Four days of solitude

Since 2001, I’ve spent the Thanksgiving holiday in an outdoor space and typically the high desert most years.

A four day weekend makes for a precious gift, and what better way to make use of it than exploring the red rock, walking the ancient travel routes, and basking in the starkness of the desert?

Our backyard is where I’d often drive many hours to spend the weekend. And now in only two hours or so, we can drive to a quiet place and have it ourselves. (And some cold-weather gear helps a lot, too!)

Originally we planned to camp for two days and backpack two. But it turned out better to enjoy the rim above, hike to a canyon, and then repeat for a few days.


And the place we called home for a bit, quite frankly, is one of the better camping spots we’ve had in a while in terms of scenery.

We did not see anyone from Weds afternoon until sometime on Sunday – a solitary backpacker who I happened to know and haven’t seen in a few years!

Otherwise, we had the canyon country to ourselves.

And in this place, we saw the hidden alcoves and dwellings overlooking the canyons below.

And we followed old paths, of course.  Trails formerly jeep track and that, no doubt, followed much older routes in and out the canyons.

At least as evidenced by the images along the descent to the canyon floor.

A very faint image, but I like it because it shows two signs of the southwest – Flute players and what looks to be a representation of a thunderbird.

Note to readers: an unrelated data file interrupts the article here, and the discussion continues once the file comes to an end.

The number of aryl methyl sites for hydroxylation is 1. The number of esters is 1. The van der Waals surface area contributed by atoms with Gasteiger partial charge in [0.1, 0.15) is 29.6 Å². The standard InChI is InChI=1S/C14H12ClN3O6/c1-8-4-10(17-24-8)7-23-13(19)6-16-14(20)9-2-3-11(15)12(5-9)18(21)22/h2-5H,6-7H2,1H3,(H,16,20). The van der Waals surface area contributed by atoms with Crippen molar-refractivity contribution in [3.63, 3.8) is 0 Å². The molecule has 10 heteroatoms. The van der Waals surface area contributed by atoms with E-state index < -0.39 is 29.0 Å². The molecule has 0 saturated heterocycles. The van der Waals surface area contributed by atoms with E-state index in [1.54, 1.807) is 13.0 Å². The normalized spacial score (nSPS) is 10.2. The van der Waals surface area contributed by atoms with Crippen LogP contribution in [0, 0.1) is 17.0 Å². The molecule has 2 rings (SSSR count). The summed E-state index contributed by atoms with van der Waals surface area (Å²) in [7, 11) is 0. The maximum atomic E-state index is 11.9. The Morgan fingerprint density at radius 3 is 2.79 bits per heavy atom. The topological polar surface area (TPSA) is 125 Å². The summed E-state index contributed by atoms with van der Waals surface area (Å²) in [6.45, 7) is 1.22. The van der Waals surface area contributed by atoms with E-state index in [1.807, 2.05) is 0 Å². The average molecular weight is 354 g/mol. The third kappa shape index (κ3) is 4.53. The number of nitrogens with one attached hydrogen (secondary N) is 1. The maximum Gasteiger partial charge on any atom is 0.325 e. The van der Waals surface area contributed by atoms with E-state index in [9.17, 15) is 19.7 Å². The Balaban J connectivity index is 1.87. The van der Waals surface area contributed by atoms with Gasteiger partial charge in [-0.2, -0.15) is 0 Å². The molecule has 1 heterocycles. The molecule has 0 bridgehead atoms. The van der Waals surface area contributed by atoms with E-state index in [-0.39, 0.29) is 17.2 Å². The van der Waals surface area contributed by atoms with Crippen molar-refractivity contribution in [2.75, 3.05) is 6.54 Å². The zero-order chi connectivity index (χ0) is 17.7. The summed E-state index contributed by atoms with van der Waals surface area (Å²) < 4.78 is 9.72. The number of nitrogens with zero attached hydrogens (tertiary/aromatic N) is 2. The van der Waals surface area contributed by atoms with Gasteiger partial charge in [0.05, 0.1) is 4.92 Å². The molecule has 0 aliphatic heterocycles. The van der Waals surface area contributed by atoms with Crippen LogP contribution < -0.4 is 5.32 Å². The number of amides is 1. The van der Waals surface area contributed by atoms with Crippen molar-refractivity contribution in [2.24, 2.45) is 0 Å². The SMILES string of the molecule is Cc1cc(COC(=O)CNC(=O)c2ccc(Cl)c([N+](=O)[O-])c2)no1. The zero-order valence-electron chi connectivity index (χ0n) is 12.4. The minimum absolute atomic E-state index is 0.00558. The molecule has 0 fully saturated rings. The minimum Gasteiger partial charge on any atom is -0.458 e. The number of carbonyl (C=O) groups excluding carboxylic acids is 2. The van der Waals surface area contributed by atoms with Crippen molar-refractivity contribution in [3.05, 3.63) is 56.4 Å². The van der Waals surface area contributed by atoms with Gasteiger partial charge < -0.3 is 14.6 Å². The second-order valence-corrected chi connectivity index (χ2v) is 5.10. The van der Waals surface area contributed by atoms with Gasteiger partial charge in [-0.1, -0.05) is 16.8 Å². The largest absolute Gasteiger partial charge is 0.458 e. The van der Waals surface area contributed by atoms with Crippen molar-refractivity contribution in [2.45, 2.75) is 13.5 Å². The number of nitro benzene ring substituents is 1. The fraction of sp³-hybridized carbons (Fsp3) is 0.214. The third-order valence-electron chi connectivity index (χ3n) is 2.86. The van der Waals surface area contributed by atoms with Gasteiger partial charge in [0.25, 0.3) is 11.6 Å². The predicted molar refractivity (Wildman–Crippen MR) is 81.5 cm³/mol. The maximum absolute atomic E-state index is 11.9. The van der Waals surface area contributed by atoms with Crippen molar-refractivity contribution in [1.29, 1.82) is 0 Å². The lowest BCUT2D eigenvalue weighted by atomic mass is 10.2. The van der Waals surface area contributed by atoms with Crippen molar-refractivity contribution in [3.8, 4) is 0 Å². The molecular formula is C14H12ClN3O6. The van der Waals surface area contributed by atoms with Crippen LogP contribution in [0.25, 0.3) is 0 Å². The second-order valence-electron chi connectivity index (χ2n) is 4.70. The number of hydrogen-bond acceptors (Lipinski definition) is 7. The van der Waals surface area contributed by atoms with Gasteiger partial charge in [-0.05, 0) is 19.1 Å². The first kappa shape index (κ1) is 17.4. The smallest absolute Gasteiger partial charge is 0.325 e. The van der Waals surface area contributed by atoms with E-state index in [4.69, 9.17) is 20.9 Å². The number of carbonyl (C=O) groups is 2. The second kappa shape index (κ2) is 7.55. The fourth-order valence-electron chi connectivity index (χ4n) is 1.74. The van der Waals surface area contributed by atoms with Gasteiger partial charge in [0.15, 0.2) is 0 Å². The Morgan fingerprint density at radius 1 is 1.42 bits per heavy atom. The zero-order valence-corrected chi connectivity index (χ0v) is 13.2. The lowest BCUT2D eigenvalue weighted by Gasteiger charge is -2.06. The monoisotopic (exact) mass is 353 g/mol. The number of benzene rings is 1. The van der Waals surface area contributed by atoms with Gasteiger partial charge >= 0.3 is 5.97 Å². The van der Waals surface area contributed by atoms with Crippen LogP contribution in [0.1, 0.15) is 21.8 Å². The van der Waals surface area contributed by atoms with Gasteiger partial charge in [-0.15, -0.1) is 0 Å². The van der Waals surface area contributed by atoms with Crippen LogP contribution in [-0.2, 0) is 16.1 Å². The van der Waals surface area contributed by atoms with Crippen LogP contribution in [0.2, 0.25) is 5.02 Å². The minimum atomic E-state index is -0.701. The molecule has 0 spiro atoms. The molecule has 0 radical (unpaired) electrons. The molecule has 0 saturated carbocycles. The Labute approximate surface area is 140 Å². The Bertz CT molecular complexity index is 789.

I took Joan to a panel I last saw two years ago. However, as with any intricate display, there is always more to see and notice.

Before exiting the canyon and driving home, we took a side trip to a place new to us—a place hidden until you come upon it over a field of boulders. The many potsherds in the area tell me this place is lightly visited compared to the main canyon.

A cozy alcove. Note the hands on the wall across from the buildings.

We climbed out of the canyon and enjoyed the last winter light on the old jeep track leading to our truck.

The short days make for not as many hours of hiking as earlier in the year. But I love exploring this area in the winter months—the lighting, of course, and few people. But I think the short days force us to enjoy an area more, savor it, and relish it.  This area does not serve itself by thru-hiking style backpacking with its emphasis on miles. It’s an area meant to meander, poke around, explore, and scramble up one side of the canyon wall and not completely knowing what you’ll see.

In the words of my favorite philosopher, “You can observe a lot by just watching.”

In the winter months, we tend to watch more and see so much.

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